Many people perceive the human face as incredibly complex. Depending on who you talk to, there are approximately 52 muscles in the face. There are a variety of factors that can play a role in the look/perception of a certain face, such as: age, race, expression (we are capable of around 5,000 expressions), sex, environment, and weight. Sounds fairly complex, right? Well, the truth is, not really. Every building, no matter how complex, begins with a foundation and framework. So, what about caricature features?
The truth is, that the human face is made up of five very simple shapes. When you place these shapes in the proper relationship, you have a face. Even when it comes to a caricature, you want to make sure to draw these shapes accurately, so they are recognizable as your subject’s features. Anything beyond that, such as eyelashes, wrinkles, cheekbones, dimples, etc. are just details. These are like the décor of a building- they make it unique and full of life. However, if you don’t have this strong foundation, then it can all fall apart.
So, how does this relate to caricature? Absolutely everything- there is one word that is the secret to caricature, regardless of the approach/technique you plan to practice: relationships.
What Does Relationship Have to Do with It?
The manipulation of the relationship of these shapes is what creates the foundation of your caricature. In fact, some experts believe that most of your caricature depends on how you relate these shapes to one another.
After all, you realize the power of exaggeration with the foundation upon which you build your building. As long as the foundation is good, the rest is simply details. When we talk about “relationships” between the shapes, we mean the distance between them, their size when compared to each other, and the angles they are from the center of the face.
When it comes to traditional portraits, we divide the head into what is known as “classic” proportions. This simply means that the features are within a certain distance of each other, and the size and angle of the face and head are acceptable. In a classic portrait, you achieve the likeness of your model by drawing the shapes and details of the features within the framework of “classic” proportions. Of course, it’s true that each face varies a bit in one area or another, but overall you don’t stray too far from the classic formula.
When it comes to caricature, you also achieve the likeness of your model by drawing feature as they look- but changing the relationship of the features based on how you perceive their face. You only change the relationships of distance, angle, and size.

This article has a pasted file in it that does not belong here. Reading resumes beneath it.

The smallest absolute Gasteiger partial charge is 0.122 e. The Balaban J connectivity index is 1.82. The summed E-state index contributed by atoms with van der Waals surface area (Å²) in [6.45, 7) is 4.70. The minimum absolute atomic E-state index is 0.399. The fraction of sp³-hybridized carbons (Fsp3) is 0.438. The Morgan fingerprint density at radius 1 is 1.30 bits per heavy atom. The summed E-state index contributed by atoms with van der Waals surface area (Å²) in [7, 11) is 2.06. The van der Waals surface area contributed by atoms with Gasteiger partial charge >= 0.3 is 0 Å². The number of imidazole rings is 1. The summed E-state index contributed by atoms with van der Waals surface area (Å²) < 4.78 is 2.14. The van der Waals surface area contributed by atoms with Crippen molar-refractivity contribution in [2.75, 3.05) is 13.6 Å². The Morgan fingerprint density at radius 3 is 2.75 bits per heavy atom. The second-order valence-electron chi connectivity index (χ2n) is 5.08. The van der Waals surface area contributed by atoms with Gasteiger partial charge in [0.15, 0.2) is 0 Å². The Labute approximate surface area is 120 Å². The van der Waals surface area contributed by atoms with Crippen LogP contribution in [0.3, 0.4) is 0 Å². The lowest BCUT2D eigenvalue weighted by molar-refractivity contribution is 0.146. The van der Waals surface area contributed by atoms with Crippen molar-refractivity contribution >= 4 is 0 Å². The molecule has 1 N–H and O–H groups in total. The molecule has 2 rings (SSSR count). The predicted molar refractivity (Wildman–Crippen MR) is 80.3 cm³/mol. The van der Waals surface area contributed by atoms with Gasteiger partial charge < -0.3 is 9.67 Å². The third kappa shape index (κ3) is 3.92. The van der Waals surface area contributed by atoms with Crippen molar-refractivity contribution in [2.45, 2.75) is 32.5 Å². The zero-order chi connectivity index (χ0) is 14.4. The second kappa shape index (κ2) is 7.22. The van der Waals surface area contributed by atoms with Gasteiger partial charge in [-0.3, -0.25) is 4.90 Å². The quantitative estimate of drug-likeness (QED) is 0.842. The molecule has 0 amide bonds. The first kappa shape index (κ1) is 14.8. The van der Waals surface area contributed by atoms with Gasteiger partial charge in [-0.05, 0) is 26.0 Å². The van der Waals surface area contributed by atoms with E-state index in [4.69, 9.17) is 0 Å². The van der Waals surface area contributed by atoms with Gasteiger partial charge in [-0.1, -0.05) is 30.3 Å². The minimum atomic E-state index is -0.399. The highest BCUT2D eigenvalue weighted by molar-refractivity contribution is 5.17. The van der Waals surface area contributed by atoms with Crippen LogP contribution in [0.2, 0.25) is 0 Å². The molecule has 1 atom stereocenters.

So, how do you determine the “correct” changes that you need to make in order to create a good caricature of someone? This is where “seeing” comes in. When you study caricature, you’ll learn about a concept often referred to as “The Inbetweener” which is the basis for nearly every observation. Basically, it’s the relationships of the features in classic portraiture that are used as a point of reference. After all, every caricature begins with the observations made of the subject by the artist. Most experts will tell you that there’s really no “correct way” to create a caricature portrait of someone. You can do several different caricatures of someone, exaggerating various features. This is the unique thing about caricature as an art form.
Classic portraiture is absolute- the drawing you create either looks like the person you are drawing, or it does not. On the other hand, caricature is subjective to a point. The goal of the artist is to draw the face the way they perceive it and exaggerate their perception. The result will most likely be different than others’ perceptions- but as long as the three elements are present, it’s still considered a successful caricature.
Of course, that’s not to say that all observations are appropriate. If you have a subject that has a cute, button noes, you can’t really give them a giant one and call it an exaggeration- that is considered a distortion. However, you can choose to draw the nose like normal and then find something else to exaggerate. This is the task of the caricaturist, study the model and determine what is unique about them, and exaggerate that uniqueness by altering the relationships of that feature.
As you can see, caricature features must have three relational elements in order to create a successful caricature. You can’t “exaggerate” by drawing a feature the complete opposite of what it really is. You must choose a feature and exaggerate it by manipulating the three relational elements.